“Pressed For All Time,” Vol. 12 — producer Bob Thiele on John Coltrane’s A Love Supreme

February 19th, 2022

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Drawn from interviews with prominent producers, engineers, and record label executives, Michael Jarrett’s Pressed For All Time: Producing the Great Jazz Albums is filled with interesting stories behind some of jazz music’s most historic, influential, and popular recordings. In cooperation with Jarrett and University of North Carolina Press, Jerry Jazz Musician will occasionally publish a noteworthy excerpt from the book, which is now available in trade paperback.

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In this edition, producer Bob Thiele talks with Jarrett about working with John Coltrane on the classic 1964 Impulse recording, A Love Supreme

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John Coltrane A Love Supreme/Impulse Records

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…..The budget at Impulse was certainly way above the norm for any company making jazz records, but I was always over budget with Coltrane.  I was finally told, “You can’t keep recording this guy.  We’ll never get these albums out.”  Thank God, I continued.  Eventually, I recorded him at night, rather than announce, “Hey, today I’m going to be recording John Coltrane.”  I preferred to come into the office the next day and say, “Gee, we did a great album with John Coltrane last night!”  Fait accompli.  You never knew what the hell was going to happen in the record business.  A guy could say, “Listen, you’re fired.”  It was as simple as that.

…..A Love Supreme was all under John’s control.  He just told the guys what he wanted.  As I recall, there was nothing written out.  He would either sing it, or say it, or he’d tell them what to do.  It was the same with Ascension, when he walked in with all those musicians.  They played for thirty-two minutes.  That was enough for an LP, and there were two takes.  Everybody left the studio, and that was it.  He blew my mind a bit, but I was excited.

…..Were the executives shocked that “outside” recordings were selling?

…..Yeah, they couldn’t believe it, really.  The first time I recorded Pharoah Sanders – there was just a one-shot agreement we had with him – within about three of four months after the album came out, the president of the company called me and said, “You ought to sign this guy and make more records.”  We not only sold a lot of Impulse records in the United States; it was a worldwide thing.  We were selling in Japan, France, and England – all over.

…..Was there something happening that made people open to that music or do you think that, given the chance, they’d be open to it now?

…..There’s always some sort of a market, probably a small market today, where people are interested in new things, experimental music.  But in those days, I can’t really put my finger on it.  I found out, while we were really at the height of making all those records, that it was basically [happening] at the college level.  College people were really into it before anyone else was.  We did a lot of research on it at the time.  We found that you could go to a college campus and everyone knew who John Coltrane was.  But that didn’t apply to the masses of jazz fans.  Most of the critics were against Coltrane anyway.  They’d write about him, but it was detrimental.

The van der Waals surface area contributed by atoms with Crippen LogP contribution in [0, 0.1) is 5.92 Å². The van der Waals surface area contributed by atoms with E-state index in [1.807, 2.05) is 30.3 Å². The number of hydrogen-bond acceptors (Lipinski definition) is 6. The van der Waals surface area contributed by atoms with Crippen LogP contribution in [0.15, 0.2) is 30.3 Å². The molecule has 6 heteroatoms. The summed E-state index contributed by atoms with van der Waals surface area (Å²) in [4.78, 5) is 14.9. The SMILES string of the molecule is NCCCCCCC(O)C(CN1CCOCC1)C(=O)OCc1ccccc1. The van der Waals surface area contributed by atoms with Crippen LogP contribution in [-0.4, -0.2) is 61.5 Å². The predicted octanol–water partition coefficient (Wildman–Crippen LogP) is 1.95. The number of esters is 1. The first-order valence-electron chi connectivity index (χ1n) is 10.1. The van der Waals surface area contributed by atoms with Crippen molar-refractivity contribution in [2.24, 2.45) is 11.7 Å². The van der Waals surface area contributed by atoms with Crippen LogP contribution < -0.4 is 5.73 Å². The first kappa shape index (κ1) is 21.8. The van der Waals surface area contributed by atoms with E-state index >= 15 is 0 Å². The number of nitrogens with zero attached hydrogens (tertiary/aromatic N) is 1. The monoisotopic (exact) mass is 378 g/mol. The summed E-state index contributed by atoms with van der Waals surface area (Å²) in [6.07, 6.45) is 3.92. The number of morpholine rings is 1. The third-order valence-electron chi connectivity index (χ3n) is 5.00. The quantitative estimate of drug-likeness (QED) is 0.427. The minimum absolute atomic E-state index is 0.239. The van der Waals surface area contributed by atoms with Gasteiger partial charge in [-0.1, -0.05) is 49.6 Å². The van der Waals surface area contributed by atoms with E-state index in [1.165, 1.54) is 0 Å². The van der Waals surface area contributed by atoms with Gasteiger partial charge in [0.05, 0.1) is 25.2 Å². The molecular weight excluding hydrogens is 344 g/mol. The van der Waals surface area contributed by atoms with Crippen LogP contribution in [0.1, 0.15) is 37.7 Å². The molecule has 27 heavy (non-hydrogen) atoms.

…..I was involved with what peopled called the militant movement in the sixties.  That’s how I got to know Stanley Crouch and LeRoi Jones, who’s now Amiri Baraka.   We all became good friends.  They assumed that Coltrane was some sort of a militant and that it was coming out in his music, which I don’t think was the case.  I don’t think I ever heard him utter a word about the social conditions in the United States or the way in Vietnam.  He just played music.  He was a very soft-spoken guy.  He really didn’t have too much to say. I never heard him rave and rant.

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Listen to “A Love Supreme, Pt. 1 – Acknowledgement”

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From Pressed for All Time: Producing the Great Jazz Albums from Louis Armstrong and Billie Holiday to Miles Davis and Diana Krall. Copyright © 2016 by Michael Jarrett. Published by the University of North Carolina Press. Used by permission of the publisher. www.uncpress.unc.edu

 

 

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photo by Pamela Jarrett

Most of Michael Jarrett’s writing on jazz production appeared in Pulse!, Tower Records’ magazine. His day job, however, was professor of English at Penn State University (York Campus). In addition to .Pressed for All Time, his book about jazz record production, Jarrett wrote. Drifting on a Read: Jazz as a Model for Writing; .Sound Tracks: A Musical ABC; and .Producing Country: The Inside Story of the Great Recordings. He is now retired. He and his wife live in the village of Ojochal, on the southern Pacific coast of Costa Rica.

 

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